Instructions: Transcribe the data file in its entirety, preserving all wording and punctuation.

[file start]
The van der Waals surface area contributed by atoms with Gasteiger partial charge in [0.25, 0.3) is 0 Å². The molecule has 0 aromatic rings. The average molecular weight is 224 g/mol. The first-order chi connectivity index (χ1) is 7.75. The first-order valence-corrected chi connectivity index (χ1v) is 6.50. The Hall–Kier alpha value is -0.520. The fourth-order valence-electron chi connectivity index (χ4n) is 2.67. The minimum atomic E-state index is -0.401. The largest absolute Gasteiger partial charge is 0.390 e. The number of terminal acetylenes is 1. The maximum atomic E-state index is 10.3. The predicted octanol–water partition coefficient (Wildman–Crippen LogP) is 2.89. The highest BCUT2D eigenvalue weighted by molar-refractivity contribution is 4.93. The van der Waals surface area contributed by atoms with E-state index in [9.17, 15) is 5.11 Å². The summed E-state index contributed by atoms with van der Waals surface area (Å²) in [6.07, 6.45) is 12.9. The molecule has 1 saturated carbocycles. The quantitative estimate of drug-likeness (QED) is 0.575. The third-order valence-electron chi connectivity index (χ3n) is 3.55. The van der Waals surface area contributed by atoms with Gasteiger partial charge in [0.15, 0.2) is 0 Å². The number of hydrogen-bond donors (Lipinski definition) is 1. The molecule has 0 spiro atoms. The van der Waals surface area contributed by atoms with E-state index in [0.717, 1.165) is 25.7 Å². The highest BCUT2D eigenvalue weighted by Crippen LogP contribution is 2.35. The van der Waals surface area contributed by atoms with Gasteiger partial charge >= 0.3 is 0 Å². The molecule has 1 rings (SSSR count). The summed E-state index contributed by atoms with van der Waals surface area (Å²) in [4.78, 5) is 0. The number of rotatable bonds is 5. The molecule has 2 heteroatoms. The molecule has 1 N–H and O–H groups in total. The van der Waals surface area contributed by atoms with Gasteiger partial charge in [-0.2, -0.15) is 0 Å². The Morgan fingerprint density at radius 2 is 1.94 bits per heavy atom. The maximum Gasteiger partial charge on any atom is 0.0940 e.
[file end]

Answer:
The van der Waals surface area contributed by atoms with Gasteiger partial charge in [0.25, 0.3) is 0 Å². The molecule has 0 aromatic rings. The average molecular weight is 224 g/mol. The first-order chi connectivity index (χ1) is 7.75. The first-order valence-corrected chi connectivity index (χ1v) is 6.50. The Hall–Kier alpha value is -0.520. The fourth-order valence-electron chi connectivity index (χ4n) is 2.67. The minimum atomic E-state index is -0.401. The largest absolute Gasteiger partial charge is 0.390 e. The number of terminal acetylenes is 1. The maximum atomic E-state index is 10.3. The predicted octanol–water partition coefficient (Wildman–Crippen LogP) is 2.89. The highest BCUT2D eigenvalue weighted by molar-refractivity contribution is 4.93. The van der Waals surface area contributed by atoms with E-state index in [9.17, 15) is 5.11 Å². The summed E-state index contributed by atoms with van der Waals surface area (Å²) in [6.07, 6.45) is 12.9. The molecule has 1 saturated carbocycles. The quantitative estimate of drug-likeness (QED) is 0.575. The third-order valence-electron chi connectivity index (χ3n) is 3.55. The van der Waals surface area contributed by atoms with Gasteiger partial charge in [0.15, 0.2) is 0 Å². The number of hydrogen-bond donors (Lipinski definition) is 1. The molecule has 0 spiro atoms. The van der Waals surface area contributed by atoms with E-state index in [0.717, 1.165) is 25.7 Å². The highest BCUT2D eigenvalue weighted by Crippen LogP contribution is 2.35. The van der Waals surface area contributed by atoms with Gasteiger partial charge >= 0.3 is 0 Å². The molecule has 1 rings (SSSR count). The summed E-state index contributed by atoms with van der Waals surface area (Å²) in [4.78, 5) is 0. The number of rotatable bonds is 5. The molecule has 2 heteroatoms. The molecule has 1 N–H and O–H groups in total. The van der Waals surface area contributed by atoms with Gasteiger partial charge in [-0.2, -0.15) is 0 Å². The Morgan fingerprint density at radius 2 is 1.94 bits per heavy atom. The maximum Gasteiger partial charge on any atom is 0.0940 e.